The Need for Ethical Structure in Biomedical Research

Academic biomedical scientists don’t really need formal ethical guidelines because they’ve already committed themselves to working for the public good. After all, academics would be in a different (more lucrative?) line of work if they were seeking self enrichment rather than creating knowledge to benefit the world, so we don’t expect ethical violations from them. I doubt it. There are plenty of reasons that even the most well-intentioned end up drawing ethical eyebrow raises.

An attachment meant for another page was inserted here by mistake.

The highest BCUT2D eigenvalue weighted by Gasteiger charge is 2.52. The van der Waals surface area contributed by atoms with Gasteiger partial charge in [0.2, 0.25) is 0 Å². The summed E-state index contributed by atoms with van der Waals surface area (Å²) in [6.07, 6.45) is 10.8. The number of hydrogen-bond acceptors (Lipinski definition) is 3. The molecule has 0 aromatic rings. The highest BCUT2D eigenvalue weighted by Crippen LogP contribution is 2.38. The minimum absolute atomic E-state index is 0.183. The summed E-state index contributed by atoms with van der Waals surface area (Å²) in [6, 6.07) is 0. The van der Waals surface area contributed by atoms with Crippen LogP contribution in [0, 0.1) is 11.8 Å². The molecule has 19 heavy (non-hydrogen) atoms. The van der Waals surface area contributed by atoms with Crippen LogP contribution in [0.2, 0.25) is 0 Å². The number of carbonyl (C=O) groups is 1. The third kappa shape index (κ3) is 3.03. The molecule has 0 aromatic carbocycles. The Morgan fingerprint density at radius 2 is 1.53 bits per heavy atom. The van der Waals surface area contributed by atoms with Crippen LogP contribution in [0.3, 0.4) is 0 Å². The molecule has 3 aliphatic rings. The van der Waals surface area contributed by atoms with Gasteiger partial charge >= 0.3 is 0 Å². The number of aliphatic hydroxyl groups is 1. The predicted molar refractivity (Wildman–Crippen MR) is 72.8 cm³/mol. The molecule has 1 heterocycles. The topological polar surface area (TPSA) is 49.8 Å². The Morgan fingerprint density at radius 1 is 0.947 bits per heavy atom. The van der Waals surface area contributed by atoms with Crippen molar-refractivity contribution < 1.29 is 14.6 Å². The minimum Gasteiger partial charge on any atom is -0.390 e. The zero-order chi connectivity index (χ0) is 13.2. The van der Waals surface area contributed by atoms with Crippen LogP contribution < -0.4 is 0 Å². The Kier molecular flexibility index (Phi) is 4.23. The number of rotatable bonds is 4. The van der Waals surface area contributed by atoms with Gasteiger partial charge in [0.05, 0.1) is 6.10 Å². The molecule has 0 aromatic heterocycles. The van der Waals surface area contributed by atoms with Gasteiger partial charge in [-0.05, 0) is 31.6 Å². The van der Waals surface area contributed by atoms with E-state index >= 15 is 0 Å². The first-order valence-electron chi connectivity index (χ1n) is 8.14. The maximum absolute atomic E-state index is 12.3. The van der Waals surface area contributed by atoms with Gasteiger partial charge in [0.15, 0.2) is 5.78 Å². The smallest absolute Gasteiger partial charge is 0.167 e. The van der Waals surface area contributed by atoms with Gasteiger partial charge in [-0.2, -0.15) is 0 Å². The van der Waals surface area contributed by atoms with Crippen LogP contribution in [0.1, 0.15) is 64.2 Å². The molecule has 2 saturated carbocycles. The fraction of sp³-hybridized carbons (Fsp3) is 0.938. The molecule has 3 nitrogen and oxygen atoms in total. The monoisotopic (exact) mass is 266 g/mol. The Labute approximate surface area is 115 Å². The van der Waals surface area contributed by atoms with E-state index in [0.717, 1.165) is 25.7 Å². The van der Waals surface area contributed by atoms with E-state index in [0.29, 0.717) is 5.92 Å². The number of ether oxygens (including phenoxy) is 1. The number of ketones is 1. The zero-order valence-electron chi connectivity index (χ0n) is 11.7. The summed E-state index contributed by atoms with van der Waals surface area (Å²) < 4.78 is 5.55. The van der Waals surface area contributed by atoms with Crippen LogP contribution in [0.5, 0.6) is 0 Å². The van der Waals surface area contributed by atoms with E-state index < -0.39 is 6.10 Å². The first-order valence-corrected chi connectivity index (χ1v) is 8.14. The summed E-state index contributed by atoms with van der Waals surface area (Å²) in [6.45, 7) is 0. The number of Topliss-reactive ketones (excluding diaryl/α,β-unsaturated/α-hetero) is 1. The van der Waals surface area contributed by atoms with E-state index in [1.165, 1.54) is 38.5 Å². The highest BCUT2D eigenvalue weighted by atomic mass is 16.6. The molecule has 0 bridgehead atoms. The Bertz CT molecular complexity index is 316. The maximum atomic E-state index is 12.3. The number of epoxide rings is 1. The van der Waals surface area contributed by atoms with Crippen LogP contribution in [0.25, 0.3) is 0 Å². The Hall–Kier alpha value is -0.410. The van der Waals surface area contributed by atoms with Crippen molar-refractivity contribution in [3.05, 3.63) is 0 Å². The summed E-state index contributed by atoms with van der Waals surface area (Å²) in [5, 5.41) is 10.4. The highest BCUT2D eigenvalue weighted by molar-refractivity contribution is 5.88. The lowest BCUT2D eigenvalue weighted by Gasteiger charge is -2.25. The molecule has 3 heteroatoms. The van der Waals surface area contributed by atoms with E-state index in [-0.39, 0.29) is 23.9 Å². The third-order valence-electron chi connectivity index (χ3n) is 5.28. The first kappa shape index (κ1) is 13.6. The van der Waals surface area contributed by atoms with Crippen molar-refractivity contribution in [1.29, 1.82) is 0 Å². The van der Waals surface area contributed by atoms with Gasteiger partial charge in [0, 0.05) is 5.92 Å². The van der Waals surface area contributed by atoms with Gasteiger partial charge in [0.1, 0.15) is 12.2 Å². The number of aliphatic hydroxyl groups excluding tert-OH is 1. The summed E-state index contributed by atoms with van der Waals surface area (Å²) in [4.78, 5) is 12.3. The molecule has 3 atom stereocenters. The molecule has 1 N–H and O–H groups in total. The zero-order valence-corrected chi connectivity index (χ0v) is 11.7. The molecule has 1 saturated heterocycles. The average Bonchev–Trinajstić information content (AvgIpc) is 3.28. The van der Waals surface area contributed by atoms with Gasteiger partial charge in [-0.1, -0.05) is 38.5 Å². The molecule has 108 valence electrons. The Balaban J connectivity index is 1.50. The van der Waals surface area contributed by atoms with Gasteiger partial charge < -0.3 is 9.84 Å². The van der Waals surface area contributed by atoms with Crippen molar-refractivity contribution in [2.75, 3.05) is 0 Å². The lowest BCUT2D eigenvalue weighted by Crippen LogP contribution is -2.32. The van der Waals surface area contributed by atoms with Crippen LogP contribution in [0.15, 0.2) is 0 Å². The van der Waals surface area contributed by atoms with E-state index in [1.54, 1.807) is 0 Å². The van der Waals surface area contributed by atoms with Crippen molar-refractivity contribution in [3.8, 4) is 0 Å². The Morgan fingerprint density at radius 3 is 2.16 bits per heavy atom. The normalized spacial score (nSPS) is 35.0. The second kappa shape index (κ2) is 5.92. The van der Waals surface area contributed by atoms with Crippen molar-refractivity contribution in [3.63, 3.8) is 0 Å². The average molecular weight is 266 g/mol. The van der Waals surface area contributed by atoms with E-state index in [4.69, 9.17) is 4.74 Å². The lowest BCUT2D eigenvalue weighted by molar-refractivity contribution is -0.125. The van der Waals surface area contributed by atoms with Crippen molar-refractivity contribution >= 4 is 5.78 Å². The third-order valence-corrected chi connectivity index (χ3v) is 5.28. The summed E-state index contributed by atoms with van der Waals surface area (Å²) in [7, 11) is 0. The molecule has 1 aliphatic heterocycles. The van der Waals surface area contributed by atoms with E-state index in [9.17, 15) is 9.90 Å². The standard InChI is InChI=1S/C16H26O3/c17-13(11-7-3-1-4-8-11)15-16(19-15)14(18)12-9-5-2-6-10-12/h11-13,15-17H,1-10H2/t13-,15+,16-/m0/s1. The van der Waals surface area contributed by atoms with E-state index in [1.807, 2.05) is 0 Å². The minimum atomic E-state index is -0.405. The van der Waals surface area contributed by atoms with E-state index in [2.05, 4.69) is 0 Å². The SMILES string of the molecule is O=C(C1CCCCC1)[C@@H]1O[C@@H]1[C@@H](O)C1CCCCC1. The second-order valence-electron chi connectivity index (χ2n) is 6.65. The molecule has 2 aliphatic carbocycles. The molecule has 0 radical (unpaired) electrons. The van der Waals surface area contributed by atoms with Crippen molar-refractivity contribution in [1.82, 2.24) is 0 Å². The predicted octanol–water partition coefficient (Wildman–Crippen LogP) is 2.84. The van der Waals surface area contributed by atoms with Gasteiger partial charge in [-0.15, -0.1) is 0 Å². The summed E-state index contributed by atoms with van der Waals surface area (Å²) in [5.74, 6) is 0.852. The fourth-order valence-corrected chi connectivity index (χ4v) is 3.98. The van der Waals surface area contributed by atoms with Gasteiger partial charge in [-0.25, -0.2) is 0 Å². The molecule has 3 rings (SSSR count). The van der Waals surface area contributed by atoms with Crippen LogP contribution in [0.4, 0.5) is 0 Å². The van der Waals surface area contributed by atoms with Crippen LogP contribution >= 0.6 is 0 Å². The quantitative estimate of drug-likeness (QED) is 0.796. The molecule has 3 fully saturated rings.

Most academic biomedical scientists don’t even think about ethics, not because they believe they’re above the law but because they don’t think what they’re doing has any substantive ethical implications. This attitude has deeply routed philosophical traditions that espouse there is no way to get from what is (i.e., science) to what ought to be (i.e., right and wrong), and since these two concepts are conceptually divorced there’s not much need for scientists to think deeply about ethics, so the thinking goes. (This often goes by the “can’t get ought from is” tagline courtesy of David Hume.) But this way of thinking misses the practical point. Scientists need to be concerned about ethics not because they will inadvertently create new ethical rules but because what they do with their work may, in fact, change something about society through ideas or technology, and we need to know if it’s a change we want. (And if a scientist doesn’t think anything they will ever do will change society in any way, they had better take a look at what they’re up to and whose paying for their enterprise.)